Playing in a band, small combo, or ensemble can provide valuable experience both on and offstage. You gain exposure during actual gigs and network with your bandmates to try to get more work outside of that musical experience, possibly even gaining more friends while doing this. On top of all of that, you can learn more about yourself as a musician, performer, and person. Having been a part of several small combos and ensembles over the years, I would like to offer some rehearsal tips on how to sing when in a band or large ensemble for anyone who wants to get their feet wet or for those who need a refresher.

1. Make sure to have your own copies of music for your band’s set. Whether it is on an iPad or printed out on regular sheets of paper. Personally, I prefer the latter so that I’m able to write notes down on the chart (changes in song form, corrections of notes or harmonies, addition of musical licks or lyrics, etc). This is also something to have for yourself during your own personal practice time and/or to go over with your vocal instructor.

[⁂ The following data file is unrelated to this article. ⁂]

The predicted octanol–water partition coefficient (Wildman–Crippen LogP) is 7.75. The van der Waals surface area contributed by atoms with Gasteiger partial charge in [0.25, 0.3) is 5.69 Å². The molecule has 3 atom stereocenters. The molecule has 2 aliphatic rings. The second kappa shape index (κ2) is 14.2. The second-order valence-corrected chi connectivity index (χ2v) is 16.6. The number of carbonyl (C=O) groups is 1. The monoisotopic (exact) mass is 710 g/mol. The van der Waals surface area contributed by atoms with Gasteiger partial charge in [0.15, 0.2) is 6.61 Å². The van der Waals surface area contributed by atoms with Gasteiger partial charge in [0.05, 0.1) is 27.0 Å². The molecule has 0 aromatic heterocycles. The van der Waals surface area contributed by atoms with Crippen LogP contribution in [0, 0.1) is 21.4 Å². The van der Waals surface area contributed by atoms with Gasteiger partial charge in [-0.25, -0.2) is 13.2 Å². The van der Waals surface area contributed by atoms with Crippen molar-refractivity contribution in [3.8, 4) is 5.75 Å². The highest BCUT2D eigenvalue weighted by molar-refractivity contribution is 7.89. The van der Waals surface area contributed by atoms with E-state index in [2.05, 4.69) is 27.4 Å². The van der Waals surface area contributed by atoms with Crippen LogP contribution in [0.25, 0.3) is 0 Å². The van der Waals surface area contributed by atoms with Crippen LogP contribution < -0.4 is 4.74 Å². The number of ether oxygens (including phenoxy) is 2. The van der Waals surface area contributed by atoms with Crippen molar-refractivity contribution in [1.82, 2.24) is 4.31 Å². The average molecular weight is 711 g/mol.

2. Practice BEFORE rehearsal AND the gig. This one seems like a no-brainer and sometimes it’s hard to get in extra practice time between rehearsals and gigs. I’ve seen this happen time and time again with musicians in a group, singer or not. If you want the material that you’ve learned to stick, you need to practice. Rehearsal time should not be time for you to practice–this is time for everyone to run through the set list briefly and fix kinks that are happening collectively with the band.

3. Try not to sing full-out during a rehearsal. This is especially true of a rehearsal that happens right before a gig and when you have a large horn and/or percussion section in the group you are a part of. If other members in the group cannot hear you sing, turn up your mic slightly. You should not be yelling over a band. It is not worth the possibility of damaging your vocal chords just so that you can be heard for a rehearsal.

4. Practice good singing habits. Whether it is for a Rock group, chamber ensemble or Latin-Jazz combo, always practice things like proper breathing technique, posture, and vowel shaping. Just because you’re not singing full-out, doesn’t mean you start practicing bad singing habits. What you do in rehearsal will most likely be done in performance, so try to practice the proper way.